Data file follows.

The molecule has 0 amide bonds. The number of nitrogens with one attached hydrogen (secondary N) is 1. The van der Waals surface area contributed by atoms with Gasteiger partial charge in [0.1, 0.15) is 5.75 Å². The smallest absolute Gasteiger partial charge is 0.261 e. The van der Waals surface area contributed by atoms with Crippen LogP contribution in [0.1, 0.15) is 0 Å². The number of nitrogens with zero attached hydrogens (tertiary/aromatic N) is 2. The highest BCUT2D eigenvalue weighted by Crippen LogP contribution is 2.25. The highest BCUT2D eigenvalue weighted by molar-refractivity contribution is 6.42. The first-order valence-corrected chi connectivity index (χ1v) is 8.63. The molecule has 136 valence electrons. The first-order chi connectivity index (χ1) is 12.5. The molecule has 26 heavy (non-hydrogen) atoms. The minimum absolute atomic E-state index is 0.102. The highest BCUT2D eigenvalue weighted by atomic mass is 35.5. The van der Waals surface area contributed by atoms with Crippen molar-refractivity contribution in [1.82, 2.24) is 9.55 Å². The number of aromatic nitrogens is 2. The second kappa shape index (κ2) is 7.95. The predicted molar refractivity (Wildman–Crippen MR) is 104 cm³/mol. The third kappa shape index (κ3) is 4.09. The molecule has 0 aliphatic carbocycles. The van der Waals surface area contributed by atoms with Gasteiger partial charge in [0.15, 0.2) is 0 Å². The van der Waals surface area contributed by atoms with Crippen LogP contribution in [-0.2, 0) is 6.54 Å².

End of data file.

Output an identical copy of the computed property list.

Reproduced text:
The molecule has 0 amide bonds. The number of nitrogens with one attached hydrogen (secondary N) is 1. The van der Waals surface area contributed by atoms with Gasteiger partial charge in [0.1, 0.15) is 5.75 Å². The smallest absolute Gasteiger partial charge is 0.261 e. The van der Waals surface area contributed by atoms with Crippen LogP contribution in [0.1, 0.15) is 0 Å². The number of nitrogens with zero attached hydrogens (tertiary/aromatic N) is 2. The highest BCUT2D eigenvalue weighted by Crippen LogP contribution is 2.25. The highest BCUT2D eigenvalue weighted by molar-refractivity contribution is 6.42. The first-order valence-corrected chi connectivity index (χ1v) is 8.63. The molecule has 136 valence electrons. The first-order chi connectivity index (χ1) is 12.5. The molecule has 26 heavy (non-hydrogen) atoms. The minimum absolute atomic E-state index is 0.102. The highest BCUT2D eigenvalue weighted by atomic mass is 35.5. The van der Waals surface area contributed by atoms with Crippen molar-refractivity contribution in [1.82, 2.24) is 9.55 Å². The number of aromatic nitrogens is 2. The second kappa shape index (κ2) is 7.95. The predicted molar refractivity (Wildman–Crippen MR) is 104 cm³/mol. The third kappa shape index (κ3) is 4.09. The molecule has 0 aliphatic carbocycles. The van der Waals surface area contributed by atoms with Gasteiger partial charge in [0.15, 0.2) is 0 Å². The van der Waals surface area contributed by atoms with Crippen LogP contribution in [-0.2, 0) is 6.54 Å².